Record heat heightens Australia's fire hazard

Extreme heat warnings issued for eastern Western Australia and South Australia regions.

    The outlook is grim as the heatwave moves into new territories [Al Jazeera]
    The outlook is grim as the heatwave moves into new territories [Al Jazeera]

    A heatwave is set to encompass much of Australia for most of the coming week, with severe heat warnings in place for a huge swath of the country.

    Extreme heat warnings have been issued for eastern Western Australia (WA) and South Australia (SA) regions.

    Southeast Queensland (QLD) is having a scorcher with Bureau of Meteorology forecaster, Kimba Wong, saying several temperature records have been broken.

    Brisbane hit 41.2 (106.16F) degrees Celsius on Monday, equalling the city's hottest December day on record, last broken in 1981.

    Amberley in the west of Brisbane reached 43.1C (109.58F), with 43C (109.4F) in Laidley and 42C (107.6) in Esk.

    "Gatton reached 43.2C and their previous maximum of 42.6C was only set last week," said Wong.

    As the heat sets in once again, the fire danger risks increase and coincide with the raging bushfires.

    Richard Thornton, chief executive of the Bushfire and Natural Hazards Cooperative Research Centre, said the bushfires update reinforced its outlook from August.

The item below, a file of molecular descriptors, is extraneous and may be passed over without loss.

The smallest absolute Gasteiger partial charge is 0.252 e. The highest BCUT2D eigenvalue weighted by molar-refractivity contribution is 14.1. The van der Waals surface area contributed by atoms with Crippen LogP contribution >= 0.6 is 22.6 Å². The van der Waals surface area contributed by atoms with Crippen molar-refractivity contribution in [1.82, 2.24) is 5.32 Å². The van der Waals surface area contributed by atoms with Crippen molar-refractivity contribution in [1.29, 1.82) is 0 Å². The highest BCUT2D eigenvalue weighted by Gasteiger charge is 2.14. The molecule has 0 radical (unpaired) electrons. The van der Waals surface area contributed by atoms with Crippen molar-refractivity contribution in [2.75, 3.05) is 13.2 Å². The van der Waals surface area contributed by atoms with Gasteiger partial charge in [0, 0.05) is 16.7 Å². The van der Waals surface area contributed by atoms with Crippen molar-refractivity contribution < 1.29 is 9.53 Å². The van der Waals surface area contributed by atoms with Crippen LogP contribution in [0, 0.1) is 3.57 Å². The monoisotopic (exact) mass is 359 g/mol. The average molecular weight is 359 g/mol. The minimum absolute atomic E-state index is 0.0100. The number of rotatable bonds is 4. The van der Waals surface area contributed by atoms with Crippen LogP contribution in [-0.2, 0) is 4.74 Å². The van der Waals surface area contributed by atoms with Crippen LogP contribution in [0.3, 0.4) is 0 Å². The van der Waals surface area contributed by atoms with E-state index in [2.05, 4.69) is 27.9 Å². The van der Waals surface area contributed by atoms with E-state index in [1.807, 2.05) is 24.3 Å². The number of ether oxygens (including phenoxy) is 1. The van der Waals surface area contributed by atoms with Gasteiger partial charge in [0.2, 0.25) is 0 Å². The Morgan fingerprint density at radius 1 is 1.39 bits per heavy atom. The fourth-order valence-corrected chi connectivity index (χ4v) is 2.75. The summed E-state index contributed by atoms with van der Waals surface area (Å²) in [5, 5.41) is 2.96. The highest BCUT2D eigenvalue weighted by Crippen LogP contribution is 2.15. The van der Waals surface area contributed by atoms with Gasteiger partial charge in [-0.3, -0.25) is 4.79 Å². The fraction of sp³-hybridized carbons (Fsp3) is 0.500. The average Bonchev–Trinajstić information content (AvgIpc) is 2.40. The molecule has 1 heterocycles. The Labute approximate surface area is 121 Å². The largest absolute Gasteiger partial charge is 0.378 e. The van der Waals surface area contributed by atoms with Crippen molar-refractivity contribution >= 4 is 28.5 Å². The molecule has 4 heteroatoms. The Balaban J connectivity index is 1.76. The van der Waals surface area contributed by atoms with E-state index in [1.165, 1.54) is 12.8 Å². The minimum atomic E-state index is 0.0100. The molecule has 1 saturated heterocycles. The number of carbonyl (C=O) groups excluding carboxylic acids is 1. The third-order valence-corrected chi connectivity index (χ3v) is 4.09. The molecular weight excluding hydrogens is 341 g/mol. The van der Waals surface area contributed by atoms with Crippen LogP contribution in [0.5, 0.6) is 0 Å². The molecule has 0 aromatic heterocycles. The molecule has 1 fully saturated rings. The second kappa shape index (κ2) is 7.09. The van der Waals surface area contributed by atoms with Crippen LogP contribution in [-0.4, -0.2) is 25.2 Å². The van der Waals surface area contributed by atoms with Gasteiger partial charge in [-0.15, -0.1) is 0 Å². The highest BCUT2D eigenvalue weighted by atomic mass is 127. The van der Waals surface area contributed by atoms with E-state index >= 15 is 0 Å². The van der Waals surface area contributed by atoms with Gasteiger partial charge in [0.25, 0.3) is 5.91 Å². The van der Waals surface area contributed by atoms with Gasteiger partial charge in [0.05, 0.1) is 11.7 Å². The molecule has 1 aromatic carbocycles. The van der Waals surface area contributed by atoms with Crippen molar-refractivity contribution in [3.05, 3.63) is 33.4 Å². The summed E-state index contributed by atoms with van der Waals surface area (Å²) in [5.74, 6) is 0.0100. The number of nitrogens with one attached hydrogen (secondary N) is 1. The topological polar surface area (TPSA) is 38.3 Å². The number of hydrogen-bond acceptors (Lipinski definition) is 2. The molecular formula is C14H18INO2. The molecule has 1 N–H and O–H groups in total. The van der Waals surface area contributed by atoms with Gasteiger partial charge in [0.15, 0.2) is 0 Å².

"This is coming on top of what we now have seen, which is a very early start to the fire season and a really severe start across large parts of NSW, QLD and more recently over the weekend in WA," he said.

    Above-normal fire danger is expected for most of the east coast, eastern Tasmania, northern Victoria, Kangaroo Island and the Eyre Peninsula in SA and parts of southwest WA. But the risk of fire remains high across most of the country.

    The drought is the main cause for this devastating and early start to the fire season.

    Thornton said east coast forests, in particular, were extremely dry. "The soil moisture is very low. That means that any ignition source is likely to create new fires."

    He said high temperatures usually drove down humidity as well, which was also a factor in the availability of fuel for fires.

    "Once those fires get established, they're very difficult to control, they will easily spread," he said.

    As the heatwave sets in this week, Thornton went on to say: "It will dry out all the vegetation very quickly, which means that fires will start easily."

    Above-average temperatures and below-average rainfall are the outlook for large parts of Australia this summer.

    SOURCE: Al Jazeera and news agencies